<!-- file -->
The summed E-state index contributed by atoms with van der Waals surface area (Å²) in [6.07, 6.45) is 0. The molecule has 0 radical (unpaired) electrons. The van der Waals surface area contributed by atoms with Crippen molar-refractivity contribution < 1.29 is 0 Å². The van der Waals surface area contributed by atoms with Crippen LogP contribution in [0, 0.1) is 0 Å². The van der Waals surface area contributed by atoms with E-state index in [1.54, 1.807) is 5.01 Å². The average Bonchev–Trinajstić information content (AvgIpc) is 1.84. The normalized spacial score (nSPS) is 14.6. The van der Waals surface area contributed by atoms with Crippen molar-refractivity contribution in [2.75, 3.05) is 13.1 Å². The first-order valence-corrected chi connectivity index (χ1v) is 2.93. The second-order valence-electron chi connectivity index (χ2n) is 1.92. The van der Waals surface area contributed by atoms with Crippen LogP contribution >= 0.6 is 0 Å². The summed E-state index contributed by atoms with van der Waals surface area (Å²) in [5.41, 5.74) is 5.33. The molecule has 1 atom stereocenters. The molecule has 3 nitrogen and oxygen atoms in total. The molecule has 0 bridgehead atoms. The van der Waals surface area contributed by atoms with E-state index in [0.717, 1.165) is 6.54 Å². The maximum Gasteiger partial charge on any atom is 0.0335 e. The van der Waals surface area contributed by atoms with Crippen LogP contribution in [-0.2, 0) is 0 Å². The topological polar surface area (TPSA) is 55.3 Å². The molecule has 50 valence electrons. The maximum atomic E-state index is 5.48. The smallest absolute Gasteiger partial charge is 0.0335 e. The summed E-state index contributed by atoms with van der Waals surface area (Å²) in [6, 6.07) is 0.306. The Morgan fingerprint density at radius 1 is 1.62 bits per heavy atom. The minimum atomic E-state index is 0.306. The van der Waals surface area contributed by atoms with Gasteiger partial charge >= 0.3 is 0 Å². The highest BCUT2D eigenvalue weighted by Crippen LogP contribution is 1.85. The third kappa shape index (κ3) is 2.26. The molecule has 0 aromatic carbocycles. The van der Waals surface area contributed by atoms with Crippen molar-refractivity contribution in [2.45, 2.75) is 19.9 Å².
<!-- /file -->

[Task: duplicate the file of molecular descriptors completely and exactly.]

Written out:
The summed E-state index contributed by atoms with van der Waals surface area (Å²) in [6.07, 6.45) is 0. The molecule has 0 radical (unpaired) electrons. The van der Waals surface area contributed by atoms with Crippen molar-refractivity contribution < 1.29 is 0 Å². The van der Waals surface area contributed by atoms with Crippen LogP contribution in [0, 0.1) is 0 Å². The van der Waals surface area contributed by atoms with E-state index in [1.54, 1.807) is 5.01 Å². The average Bonchev–Trinajstić information content (AvgIpc) is 1.84. The normalized spacial score (nSPS) is 14.6. The van der Waals surface area contributed by atoms with Crippen molar-refractivity contribution in [2.75, 3.05) is 13.1 Å². The first-order valence-corrected chi connectivity index (χ1v) is 2.93. The second-order valence-electron chi connectivity index (χ2n) is 1.92. The van der Waals surface area contributed by atoms with Crippen LogP contribution >= 0.6 is 0 Å². The summed E-state index contributed by atoms with van der Waals surface area (Å²) in [5.41, 5.74) is 5.33. The molecule has 1 atom stereocenters. The molecule has 3 nitrogen and oxygen atoms in total. The molecule has 0 bridgehead atoms. The van der Waals surface area contributed by atoms with E-state index in [0.717, 1.165) is 6.54 Å². The maximum Gasteiger partial charge on any atom is 0.0335 e. The van der Waals surface area contributed by atoms with Crippen LogP contribution in [-0.2, 0) is 0 Å². The topological polar surface area (TPSA) is 55.3 Å². The molecule has 50 valence electrons. The maximum atomic E-state index is 5.48. The smallest absolute Gasteiger partial charge is 0.0335 e. The summed E-state index contributed by atoms with van der Waals surface area (Å²) in [6, 6.07) is 0.306. The Morgan fingerprint density at radius 1 is 1.62 bits per heavy atom. The minimum atomic E-state index is 0.306. The van der Waals surface area contributed by atoms with Gasteiger partial charge >= 0.3 is 0 Å². The highest BCUT2D eigenvalue weighted by Crippen LogP contribution is 1.85. The third kappa shape index (κ3) is 2.26. The molecule has 0 aromatic carbocycles. The van der Waals surface area contributed by atoms with Crippen molar-refractivity contribution in [2.45, 2.75) is 19.9 Å².